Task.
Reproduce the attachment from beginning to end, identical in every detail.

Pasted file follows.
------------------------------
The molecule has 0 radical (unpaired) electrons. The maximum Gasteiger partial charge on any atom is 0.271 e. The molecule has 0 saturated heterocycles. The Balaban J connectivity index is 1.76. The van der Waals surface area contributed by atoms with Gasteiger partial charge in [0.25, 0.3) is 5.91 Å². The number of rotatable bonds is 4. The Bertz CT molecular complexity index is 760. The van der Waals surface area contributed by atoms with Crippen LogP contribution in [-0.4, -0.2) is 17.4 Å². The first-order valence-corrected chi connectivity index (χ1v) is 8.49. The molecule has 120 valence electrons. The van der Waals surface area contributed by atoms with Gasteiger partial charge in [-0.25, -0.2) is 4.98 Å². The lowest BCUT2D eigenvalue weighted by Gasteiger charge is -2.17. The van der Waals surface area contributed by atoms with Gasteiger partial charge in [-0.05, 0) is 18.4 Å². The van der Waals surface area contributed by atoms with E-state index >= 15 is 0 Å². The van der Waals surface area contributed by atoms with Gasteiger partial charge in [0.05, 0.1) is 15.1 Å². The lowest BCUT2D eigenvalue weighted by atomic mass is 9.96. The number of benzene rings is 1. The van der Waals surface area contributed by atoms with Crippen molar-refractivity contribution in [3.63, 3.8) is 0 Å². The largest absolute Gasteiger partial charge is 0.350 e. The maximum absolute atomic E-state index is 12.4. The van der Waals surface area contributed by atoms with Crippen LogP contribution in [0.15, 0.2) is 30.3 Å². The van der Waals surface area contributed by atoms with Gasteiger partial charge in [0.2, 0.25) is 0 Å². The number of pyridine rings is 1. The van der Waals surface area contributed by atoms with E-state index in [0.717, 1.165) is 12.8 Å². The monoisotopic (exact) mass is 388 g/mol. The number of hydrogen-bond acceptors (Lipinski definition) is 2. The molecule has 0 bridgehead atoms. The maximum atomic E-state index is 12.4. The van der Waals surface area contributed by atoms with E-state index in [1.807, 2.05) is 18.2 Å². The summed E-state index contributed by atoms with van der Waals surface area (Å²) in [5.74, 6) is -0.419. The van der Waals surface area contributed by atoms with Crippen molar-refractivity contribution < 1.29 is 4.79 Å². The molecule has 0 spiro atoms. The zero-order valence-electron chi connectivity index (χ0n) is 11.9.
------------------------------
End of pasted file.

The molecule has 0 radical (unpaired) electrons. The maximum Gasteiger partial charge on any atom is 0.271 e. The molecule has 0 saturated heterocycles. The Balaban J connectivity index is 1.76. The van der Waals surface area contributed by atoms with Gasteiger partial charge in [0.25, 0.3) is 5.91 Å². The number of rotatable bonds is 4. The Bertz CT molecular complexity index is 760. The van der Waals surface area contributed by atoms with Crippen LogP contribution in [-0.4, -0.2) is 17.4 Å². The first-order valence-corrected chi connectivity index (χ1v) is 8.49. The molecule has 120 valence electrons. The van der Waals surface area contributed by atoms with Gasteiger partial charge in [-0.25, -0.2) is 4.98 Å². The lowest BCUT2D eigenvalue weighted by Gasteiger charge is -2.17. The van der Waals surface area contributed by atoms with Gasteiger partial charge in [-0.05, 0) is 18.4 Å². The van der Waals surface area contributed by atoms with E-state index >= 15 is 0 Å². The van der Waals surface area contributed by atoms with Gasteiger partial charge in [0.05, 0.1) is 15.1 Å². The lowest BCUT2D eigenvalue weighted by atomic mass is 9.96. The number of benzene rings is 1. The van der Waals surface area contributed by atoms with Crippen molar-refractivity contribution in [3.63, 3.8) is 0 Å². The largest absolute Gasteiger partial charge is 0.350 e. The maximum absolute atomic E-state index is 12.4. The van der Waals surface area contributed by atoms with Crippen LogP contribution in [0.15, 0.2) is 30.3 Å². The van der Waals surface area contributed by atoms with Gasteiger partial charge in [0.2, 0.25) is 0 Å². The number of pyridine rings is 1. The van der Waals surface area contributed by atoms with E-state index in [0.717, 1.165) is 12.8 Å². The monoisotopic (exact) mass is 388 g/mol. The number of hydrogen-bond acceptors (Lipinski definition) is 2. The molecule has 0 bridgehead atoms. The maximum atomic E-state index is 12.4. The van der Waals surface area contributed by atoms with E-state index in [1.807, 2.05) is 18.2 Å². The summed E-state index contributed by atoms with van der Waals surface area (Å²) in [5.74, 6) is -0.419. The van der Waals surface area contributed by atoms with Crippen molar-refractivity contribution < 1.29 is 4.79 Å². The molecule has 0 spiro atoms. The zero-order valence-electron chi connectivity index (χ0n) is 11.9.